G’day! I’m AJ – Founder, Chief Protagonist, Adventure Consultant, Location Scout & Proud Tasmanian
I’m the fellow who you’ll find on mountain trails, not running them, but certainly enjoying the view. I am also the guy often underneath my mountain bike (bear with me, I’m still learning!). I’m the uncle who’ll build Lego with my nephews in the morning, before a walk on the mountain (with a bag of snakes as a bribe). I am just like you.
Most of my adult life has been in offices tapping away on keyboards, data entering numbers, sitting in hundreds of dreary could-have-been-an-email meetings, working late, working early, …hardly working, and all too often without a window to the outside world. Sound familiar?
Escape Valve is all thanks to Twitter, sort of. I was searching for inspiration to combat my dreary desk job but the only blogs I found about Tasmania were for tourists or corporate groups. Nothing really hit the spot. So I headed over to Instagram where I found a platform flooded with pictures of wondrous places in Tassie. What was missing for me was the depth and connection I was looking for, or any solutions to help carve out the lifestyle I dreamt of.
I have been lucky enough to travel across the world and while travelling has taught me numerous things, the one I like the most, is to appreciate what is on your doorstep, because that is just as special.
Years ago I had thought of running a hostel but pfft, who has the spare capital for that! After a few years and a variety of admin roles, I got my dream job as a tour guide… the only thing was… I was s*#t at it.
I could talk about the place until the cows came home, offer quality insight for the tour groups, but sadly people management wasn’t my core strength. I was pretty devastated.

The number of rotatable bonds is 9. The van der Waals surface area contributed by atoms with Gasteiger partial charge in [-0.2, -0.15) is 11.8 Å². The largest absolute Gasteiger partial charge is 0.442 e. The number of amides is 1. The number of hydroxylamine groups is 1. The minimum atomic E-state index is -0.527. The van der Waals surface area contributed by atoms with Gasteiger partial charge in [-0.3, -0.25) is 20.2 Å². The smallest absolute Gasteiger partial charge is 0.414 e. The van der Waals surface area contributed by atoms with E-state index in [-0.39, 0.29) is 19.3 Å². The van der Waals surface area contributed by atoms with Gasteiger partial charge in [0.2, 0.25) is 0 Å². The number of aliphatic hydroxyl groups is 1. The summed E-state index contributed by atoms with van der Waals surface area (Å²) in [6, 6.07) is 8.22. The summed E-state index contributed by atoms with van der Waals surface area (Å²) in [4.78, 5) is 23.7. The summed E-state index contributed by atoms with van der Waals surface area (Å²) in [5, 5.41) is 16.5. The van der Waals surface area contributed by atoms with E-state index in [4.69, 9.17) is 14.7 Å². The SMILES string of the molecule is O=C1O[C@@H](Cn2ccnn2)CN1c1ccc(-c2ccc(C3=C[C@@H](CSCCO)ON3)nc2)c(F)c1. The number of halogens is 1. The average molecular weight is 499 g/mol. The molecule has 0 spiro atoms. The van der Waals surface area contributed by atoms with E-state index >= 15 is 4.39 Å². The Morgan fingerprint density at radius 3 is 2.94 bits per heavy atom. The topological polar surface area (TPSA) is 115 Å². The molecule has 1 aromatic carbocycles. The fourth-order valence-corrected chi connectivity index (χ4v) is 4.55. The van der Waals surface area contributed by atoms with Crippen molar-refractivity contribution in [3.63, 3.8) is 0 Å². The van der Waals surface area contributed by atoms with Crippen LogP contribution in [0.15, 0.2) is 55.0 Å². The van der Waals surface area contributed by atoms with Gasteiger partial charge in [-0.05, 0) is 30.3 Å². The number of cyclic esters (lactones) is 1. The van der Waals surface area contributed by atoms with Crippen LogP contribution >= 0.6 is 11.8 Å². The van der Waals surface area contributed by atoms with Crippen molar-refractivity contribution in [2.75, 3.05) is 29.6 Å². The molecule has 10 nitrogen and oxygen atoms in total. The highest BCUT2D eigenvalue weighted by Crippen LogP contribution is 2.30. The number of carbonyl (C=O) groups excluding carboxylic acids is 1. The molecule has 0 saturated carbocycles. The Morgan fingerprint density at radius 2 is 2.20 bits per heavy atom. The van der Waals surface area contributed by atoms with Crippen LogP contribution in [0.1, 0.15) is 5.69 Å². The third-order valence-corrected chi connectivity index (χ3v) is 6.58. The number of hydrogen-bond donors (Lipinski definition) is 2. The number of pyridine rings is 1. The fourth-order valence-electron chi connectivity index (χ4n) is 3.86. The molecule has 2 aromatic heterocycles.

So back to the office with four years slogging it out in the dreariness of public service…
Then I had the shock that jolted my vision of what life is about.
From Busted Heart to Adventurer!
A few months of ridiculous and unexplainable fatigue after a bout of bronchitis, finally led to the diagnosis that my pulmonary valve had collapsed and open heart surgery was inevitable. What the f*#k?! Mid-thirties and bang! No drastic warning signs. Just the need for 5 hours sleep after walking 10 minutes to work. I was pretty shocked!
Recovery was slow at first. Extremely slow. Two days in intensive care. Walking was very difficult. I could not lift a carton of milk – zero strength. Rehabilitation was onerous but I made steady improvement. I was fortunate to receive a lot of support from family and friends which made the recovery process easier to bear.
While recovery was restrictive (you can’t do this, you can’t do that) it gave me the time to put things into perspective. Self realisations – like what-the-f*#k-am-I-doing-with-my-life type thoughts. I assessed my real interests. My life goals. What makes me happy. All that looking inside-you stuff!
Then I took a walk on a mountain.
It’s amazing what happens when you go outside – my ongoing story